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Power Transmission Project

sector: Energy | country: Philippines

Although the project’s transmission components were generally implemented as conceived at appraisal, implementation delays became a major concern to ADB, and raised local costs significantly. The executing agency (National Power Corporation or NPC) could have mitigated many of the delays with forward planning and effective project management. NPC’s management style was generally reactive, with little anticipation of emerging problems. The project would also have benefited if more activities such as separate administration of supply and install contracts in Mindanao had been carriedout in parallel.

Parts C, D, and E of the project were not closely integrated with parts A and B. Part C was envisaged to be financed by the ADB loan, but ADB agreed to its cancellation. The Report and Recommendation of the President (RRP)did not detail the objectives and scope of parts D and E, nor their financing arrangements. ADB review missions did not monitor or supervise these two parts because the World Bank and USAID financed them, through different projects. Closer coordination with those agencies would have helped assure ADB that project objectives were met.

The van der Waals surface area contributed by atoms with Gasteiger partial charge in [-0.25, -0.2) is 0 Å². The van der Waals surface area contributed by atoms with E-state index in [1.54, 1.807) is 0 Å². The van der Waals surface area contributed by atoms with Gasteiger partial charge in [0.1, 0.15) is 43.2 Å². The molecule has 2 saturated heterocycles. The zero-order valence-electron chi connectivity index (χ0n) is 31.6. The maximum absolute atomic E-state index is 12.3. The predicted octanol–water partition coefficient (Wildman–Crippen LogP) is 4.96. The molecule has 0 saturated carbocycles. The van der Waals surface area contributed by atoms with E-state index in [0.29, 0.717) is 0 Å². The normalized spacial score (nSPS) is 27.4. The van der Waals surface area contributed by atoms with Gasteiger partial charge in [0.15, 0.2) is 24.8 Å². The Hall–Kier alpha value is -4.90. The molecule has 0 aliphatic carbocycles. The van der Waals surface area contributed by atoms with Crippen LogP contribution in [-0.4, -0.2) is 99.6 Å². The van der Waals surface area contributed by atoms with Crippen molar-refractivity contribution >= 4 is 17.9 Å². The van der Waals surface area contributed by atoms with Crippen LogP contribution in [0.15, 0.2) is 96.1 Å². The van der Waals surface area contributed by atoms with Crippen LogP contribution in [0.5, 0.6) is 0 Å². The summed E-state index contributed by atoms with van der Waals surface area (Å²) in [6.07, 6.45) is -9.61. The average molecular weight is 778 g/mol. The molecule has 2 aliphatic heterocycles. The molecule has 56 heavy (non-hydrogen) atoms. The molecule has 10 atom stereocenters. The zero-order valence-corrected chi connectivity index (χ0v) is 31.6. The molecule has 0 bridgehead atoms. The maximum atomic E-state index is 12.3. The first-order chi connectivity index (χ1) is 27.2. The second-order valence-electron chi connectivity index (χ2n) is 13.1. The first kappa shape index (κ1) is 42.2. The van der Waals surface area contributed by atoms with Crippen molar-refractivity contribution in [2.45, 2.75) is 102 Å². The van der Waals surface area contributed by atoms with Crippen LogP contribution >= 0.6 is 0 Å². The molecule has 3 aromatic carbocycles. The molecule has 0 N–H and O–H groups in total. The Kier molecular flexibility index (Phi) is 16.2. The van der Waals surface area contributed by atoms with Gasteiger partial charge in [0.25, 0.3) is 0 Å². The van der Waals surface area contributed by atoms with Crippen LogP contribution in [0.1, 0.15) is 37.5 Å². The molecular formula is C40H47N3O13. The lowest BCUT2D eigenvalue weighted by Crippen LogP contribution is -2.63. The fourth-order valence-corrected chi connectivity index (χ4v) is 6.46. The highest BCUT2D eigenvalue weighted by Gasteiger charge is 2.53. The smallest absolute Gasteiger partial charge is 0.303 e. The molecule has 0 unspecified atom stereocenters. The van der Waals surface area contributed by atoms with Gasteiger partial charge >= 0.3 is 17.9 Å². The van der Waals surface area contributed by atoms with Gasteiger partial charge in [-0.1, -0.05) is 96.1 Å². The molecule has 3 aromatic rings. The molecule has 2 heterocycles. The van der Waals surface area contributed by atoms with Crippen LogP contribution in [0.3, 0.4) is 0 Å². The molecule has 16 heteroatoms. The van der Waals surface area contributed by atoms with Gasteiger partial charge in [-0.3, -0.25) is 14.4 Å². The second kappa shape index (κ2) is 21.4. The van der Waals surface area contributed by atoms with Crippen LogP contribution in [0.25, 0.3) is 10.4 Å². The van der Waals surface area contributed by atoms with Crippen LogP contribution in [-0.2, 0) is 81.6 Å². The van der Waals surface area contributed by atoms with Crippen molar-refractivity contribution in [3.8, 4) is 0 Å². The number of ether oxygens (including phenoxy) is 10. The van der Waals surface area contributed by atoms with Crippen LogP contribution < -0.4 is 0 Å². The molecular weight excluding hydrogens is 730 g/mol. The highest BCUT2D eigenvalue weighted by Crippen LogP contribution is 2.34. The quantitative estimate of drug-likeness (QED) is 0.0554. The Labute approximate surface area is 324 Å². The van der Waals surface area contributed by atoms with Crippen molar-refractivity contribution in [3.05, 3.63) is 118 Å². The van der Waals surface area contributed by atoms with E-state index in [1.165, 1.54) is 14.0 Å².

The project schedule at appraisal was unrealistic because it did not include adequate time (i) for the executing agency to comply with the covenants in the loan agreement, which were conditions for loan effectiveness, (ii) for arrangement of cofinancing, even though there were no firm cofinancing commitments when the ADB loan was approved, or (iii) for the evaluation and award of contracts, given the complexity of the executing agency’s internal contracting procedures and the need for ADB approval before contract award.

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